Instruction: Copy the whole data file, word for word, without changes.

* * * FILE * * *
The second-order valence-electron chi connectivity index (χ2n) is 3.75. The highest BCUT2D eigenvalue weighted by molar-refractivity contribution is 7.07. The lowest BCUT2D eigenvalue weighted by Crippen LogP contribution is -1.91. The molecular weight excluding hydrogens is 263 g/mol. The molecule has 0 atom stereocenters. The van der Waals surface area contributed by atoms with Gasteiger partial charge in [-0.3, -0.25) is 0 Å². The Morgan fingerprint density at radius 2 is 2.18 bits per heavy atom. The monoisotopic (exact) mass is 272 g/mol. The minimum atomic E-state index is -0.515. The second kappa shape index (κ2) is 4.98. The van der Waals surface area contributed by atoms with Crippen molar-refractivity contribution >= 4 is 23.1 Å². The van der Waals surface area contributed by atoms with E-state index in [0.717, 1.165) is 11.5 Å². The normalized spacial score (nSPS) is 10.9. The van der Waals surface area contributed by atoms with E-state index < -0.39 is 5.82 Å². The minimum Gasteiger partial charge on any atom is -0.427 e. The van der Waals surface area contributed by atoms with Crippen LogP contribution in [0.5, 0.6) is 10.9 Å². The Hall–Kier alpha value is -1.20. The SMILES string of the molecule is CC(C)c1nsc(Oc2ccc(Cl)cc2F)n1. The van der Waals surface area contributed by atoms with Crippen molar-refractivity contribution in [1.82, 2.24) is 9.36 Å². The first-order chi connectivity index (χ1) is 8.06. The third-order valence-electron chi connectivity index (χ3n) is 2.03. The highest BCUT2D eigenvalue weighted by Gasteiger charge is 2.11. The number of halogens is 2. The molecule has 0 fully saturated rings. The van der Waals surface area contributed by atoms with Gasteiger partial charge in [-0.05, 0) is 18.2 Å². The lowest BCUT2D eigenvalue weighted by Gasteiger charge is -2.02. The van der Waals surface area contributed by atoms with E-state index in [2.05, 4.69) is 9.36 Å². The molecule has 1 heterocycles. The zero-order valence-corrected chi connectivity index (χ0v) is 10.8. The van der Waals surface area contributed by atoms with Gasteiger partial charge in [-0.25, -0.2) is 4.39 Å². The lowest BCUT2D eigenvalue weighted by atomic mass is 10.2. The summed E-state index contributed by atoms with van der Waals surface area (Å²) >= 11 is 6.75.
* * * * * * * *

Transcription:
The second-order valence-electron chi connectivity index (χ2n) is 3.75. The highest BCUT2D eigenvalue weighted by molar-refractivity contribution is 7.07. The lowest BCUT2D eigenvalue weighted by Crippen LogP contribution is -1.91. The molecular weight excluding hydrogens is 263 g/mol. The molecule has 0 atom stereocenters. The van der Waals surface area contributed by atoms with Gasteiger partial charge in [-0.3, -0.25) is 0 Å². The Morgan fingerprint density at radius 2 is 2.18 bits per heavy atom. The monoisotopic (exact) mass is 272 g/mol. The minimum atomic E-state index is -0.515. The second kappa shape index (κ2) is 4.98. The van der Waals surface area contributed by atoms with Crippen molar-refractivity contribution >= 4 is 23.1 Å². The van der Waals surface area contributed by atoms with E-state index in [0.717, 1.165) is 11.5 Å². The normalized spacial score (nSPS) is 10.9. The van der Waals surface area contributed by atoms with E-state index < -0.39 is 5.82 Å². The minimum Gasteiger partial charge on any atom is -0.427 e. The van der Waals surface area contributed by atoms with Crippen LogP contribution in [0.5, 0.6) is 10.9 Å². The Hall–Kier alpha value is -1.20. The SMILES string of the molecule is CC(C)c1nsc(Oc2ccc(Cl)cc2F)n1. The van der Waals surface area contributed by atoms with Crippen molar-refractivity contribution in [1.82, 2.24) is 9.36 Å². The first-order chi connectivity index (χ1) is 8.06. The third-order valence-electron chi connectivity index (χ3n) is 2.03. The highest BCUT2D eigenvalue weighted by Gasteiger charge is 2.11. The number of halogens is 2. The molecule has 0 fully saturated rings. The van der Waals surface area contributed by atoms with Gasteiger partial charge in [-0.05, 0) is 18.2 Å². The lowest BCUT2D eigenvalue weighted by Gasteiger charge is -2.02. The van der Waals surface area contributed by atoms with E-state index in [2.05, 4.69) is 9.36 Å². The molecule has 1 heterocycles. The zero-order valence-corrected chi connectivity index (χ0v) is 10.8. The van der Waals surface area contributed by atoms with Gasteiger partial charge in [-0.25, -0.2) is 4.39 Å². The lowest BCUT2D eigenvalue weighted by atomic mass is 10.2. The summed E-state index contributed by atoms with van der Waals surface area (Å²) >= 11 is 6.75.